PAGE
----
High-throughput evaluation of epilepsy-associated KCNQ2 variants reveals functional and pharmacological heterogeneity

Carlos G. Vanoye, Reshma R. Desai, Zhigang Ji, Sneha Adusumilli, Nirvani Jairam, Nora Ghabra, Nishtha Joshi, Eryn Fitch, Katherine L. Helbig, Dianalee McKnight, Amanda S. Lindy, Fanggeng Zou, Ingo Helbig, Edward C. Cooper, Alfred L. George*

*Corresponding author for this work

Research output: Contribution to journalArticlepeer-review

26 Scopus citations


Hundreds of genetic variants in KCNQ2 encoding the voltage-gated potassium channel KV7.2 are associated with early onset epilepsy and/or developmental disability, but the functional consequences of most variants are unknown. Absent functional annotation for KCNQ2 variants hinders identification of individuals who may benefit from emerging precision therapies. We employed automated patch clamp recordings to assess at, to our knowledge, an unprecedented scale the functional and pharmacological properties of 79 missense and 2 inframe deletion KCNQ2 variants. Among the variants we studied were 18 known pathogenic variants, 24 mostly rare population variants, and 39 disease-associated variants with unclear functional effects. We analyzed electrophysiological data recorded from 9,480 cells. The functional properties of 18 known pathogenic variants largely matched previously published results and validated automated patch clamp for this purpose. Unlike rare population variants, most disease-associated KCNQ2 variants exhibited prominent loss-of-function with dominant-negative effects, providing strong evidence in support of pathogenicity. All variants responded to retigabine, although there were substantial differences in maximal responses. Our study demonstrated that dominant-negative loss-of-function is a common mechanism associated with missense KCNQ2 variants. Importantly, we observed genotype-dependent differences in the response of KCNQ2 variants to retigabine, a proposed precision therapy for KCNQ2 developmental and epileptic encephalopathy.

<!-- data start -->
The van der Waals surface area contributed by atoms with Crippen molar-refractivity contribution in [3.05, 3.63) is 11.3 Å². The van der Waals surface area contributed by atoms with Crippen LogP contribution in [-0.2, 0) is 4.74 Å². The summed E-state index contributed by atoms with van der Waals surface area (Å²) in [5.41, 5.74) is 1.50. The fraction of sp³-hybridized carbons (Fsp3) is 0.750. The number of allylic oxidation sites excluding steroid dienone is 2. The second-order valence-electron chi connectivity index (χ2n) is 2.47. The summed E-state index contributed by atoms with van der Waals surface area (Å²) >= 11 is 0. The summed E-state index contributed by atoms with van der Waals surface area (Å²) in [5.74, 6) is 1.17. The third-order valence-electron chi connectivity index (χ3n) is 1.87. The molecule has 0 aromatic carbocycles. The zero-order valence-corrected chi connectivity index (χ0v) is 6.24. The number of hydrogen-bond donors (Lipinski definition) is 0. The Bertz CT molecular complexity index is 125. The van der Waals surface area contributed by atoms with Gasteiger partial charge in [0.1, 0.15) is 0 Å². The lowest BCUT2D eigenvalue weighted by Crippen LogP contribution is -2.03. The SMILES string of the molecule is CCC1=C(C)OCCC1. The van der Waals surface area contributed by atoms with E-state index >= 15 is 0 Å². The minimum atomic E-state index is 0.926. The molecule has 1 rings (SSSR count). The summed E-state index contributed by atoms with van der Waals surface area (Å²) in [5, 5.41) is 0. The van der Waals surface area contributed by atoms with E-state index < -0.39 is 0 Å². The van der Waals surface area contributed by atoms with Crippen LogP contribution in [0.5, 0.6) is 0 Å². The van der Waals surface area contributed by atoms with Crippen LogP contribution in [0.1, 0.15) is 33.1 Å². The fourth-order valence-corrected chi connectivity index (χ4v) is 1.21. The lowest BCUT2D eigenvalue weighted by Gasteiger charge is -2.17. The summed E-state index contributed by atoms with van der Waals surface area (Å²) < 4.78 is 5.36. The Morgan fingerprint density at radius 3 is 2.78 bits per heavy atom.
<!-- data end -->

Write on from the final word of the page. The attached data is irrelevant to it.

Original languageEnglish (US)
Article numbere156314
JournalJCI Insight
Issue number5
StatePublished - Mar 8 2022

ASJC Scopus subject areas

  • General Medicine


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